Here it is.
I liked one point especially: he remarks how ridiculous it is that, today, if we happen to express our agreement with a controversial (i.e., right-wing) commentator about anything, we feel obliged to add: "I don't agree with him about everything". As Rubin asks: who agrees with anybody about everything?
I really do think this call to arms is needed. I have little patience with anybody, in our particular historical moment, who isn't willing to confront political correctness. Please note I don't make this criticism of people who generally avoid controversy either way. That's understandable. But if you are outspoken on controversial subjects, then I think it's mere self-indulgence if you don't also defend the right to have an opinion in the first place-- and not just in the abstract, but against people who challenge it in particular instances.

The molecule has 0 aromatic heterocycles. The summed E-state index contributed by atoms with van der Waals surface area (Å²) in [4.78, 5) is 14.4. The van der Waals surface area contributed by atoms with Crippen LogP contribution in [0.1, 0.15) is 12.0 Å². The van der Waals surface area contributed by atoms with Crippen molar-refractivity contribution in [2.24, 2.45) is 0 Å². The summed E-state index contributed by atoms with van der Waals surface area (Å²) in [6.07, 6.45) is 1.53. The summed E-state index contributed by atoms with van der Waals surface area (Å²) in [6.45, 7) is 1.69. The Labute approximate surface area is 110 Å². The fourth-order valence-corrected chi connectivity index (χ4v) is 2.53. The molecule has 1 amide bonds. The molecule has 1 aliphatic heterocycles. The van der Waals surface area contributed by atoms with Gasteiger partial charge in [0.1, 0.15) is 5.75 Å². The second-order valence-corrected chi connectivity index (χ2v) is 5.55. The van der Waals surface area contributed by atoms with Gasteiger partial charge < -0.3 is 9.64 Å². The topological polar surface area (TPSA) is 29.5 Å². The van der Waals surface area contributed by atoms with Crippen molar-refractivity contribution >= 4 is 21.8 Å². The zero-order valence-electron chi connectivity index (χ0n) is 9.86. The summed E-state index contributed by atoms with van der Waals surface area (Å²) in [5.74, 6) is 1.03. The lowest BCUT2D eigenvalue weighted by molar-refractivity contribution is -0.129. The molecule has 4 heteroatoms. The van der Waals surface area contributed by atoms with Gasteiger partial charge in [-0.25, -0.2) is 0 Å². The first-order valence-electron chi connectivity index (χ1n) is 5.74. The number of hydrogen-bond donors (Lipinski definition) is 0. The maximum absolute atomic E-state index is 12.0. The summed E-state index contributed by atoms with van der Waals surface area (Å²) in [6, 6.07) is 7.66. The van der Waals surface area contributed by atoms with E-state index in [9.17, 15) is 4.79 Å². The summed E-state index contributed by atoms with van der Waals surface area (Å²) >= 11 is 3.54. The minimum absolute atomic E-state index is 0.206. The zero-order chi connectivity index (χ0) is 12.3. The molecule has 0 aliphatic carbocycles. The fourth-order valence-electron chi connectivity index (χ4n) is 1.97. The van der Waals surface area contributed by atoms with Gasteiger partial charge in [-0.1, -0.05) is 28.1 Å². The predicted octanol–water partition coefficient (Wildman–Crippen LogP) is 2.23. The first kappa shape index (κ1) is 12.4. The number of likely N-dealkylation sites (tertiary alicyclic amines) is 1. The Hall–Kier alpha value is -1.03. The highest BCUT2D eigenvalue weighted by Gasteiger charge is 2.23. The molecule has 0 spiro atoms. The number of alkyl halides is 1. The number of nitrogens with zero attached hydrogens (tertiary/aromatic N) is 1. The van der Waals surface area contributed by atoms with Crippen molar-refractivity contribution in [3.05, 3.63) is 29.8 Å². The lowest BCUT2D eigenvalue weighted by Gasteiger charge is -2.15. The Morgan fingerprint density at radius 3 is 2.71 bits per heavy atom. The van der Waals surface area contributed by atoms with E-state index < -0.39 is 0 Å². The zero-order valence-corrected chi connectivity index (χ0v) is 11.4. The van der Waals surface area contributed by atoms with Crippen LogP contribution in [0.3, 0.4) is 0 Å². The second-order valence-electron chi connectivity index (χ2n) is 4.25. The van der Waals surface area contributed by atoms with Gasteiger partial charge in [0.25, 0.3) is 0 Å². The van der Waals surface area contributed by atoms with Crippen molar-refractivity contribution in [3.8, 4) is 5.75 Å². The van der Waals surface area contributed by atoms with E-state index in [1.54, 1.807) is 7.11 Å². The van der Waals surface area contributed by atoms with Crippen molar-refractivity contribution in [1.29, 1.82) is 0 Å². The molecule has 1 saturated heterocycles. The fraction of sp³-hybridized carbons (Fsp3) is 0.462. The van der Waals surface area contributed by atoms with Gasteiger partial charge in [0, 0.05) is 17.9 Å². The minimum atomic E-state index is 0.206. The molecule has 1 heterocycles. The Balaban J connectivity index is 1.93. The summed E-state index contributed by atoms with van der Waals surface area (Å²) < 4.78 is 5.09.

As I've said several times before, one of the reasons I left Facebook was because I was so frustrated at Catholics who were willing to bash men (especially white straight men), racism (or supposed racism), sexism (or supposed sexism), Donald Trump, the religious right, gun ownership and all sorts of other soft targets, but who kept very quiet when it came to the right to life, or the Christian view of sexuality and marriage, or religious freedom-- you know, anything it's actually controversial to defend. I didn't want to get into unpleasant arguments with them, but their collaborationism appalled me and I found it difficult to keep quiet. So I removed myself from the dilemma.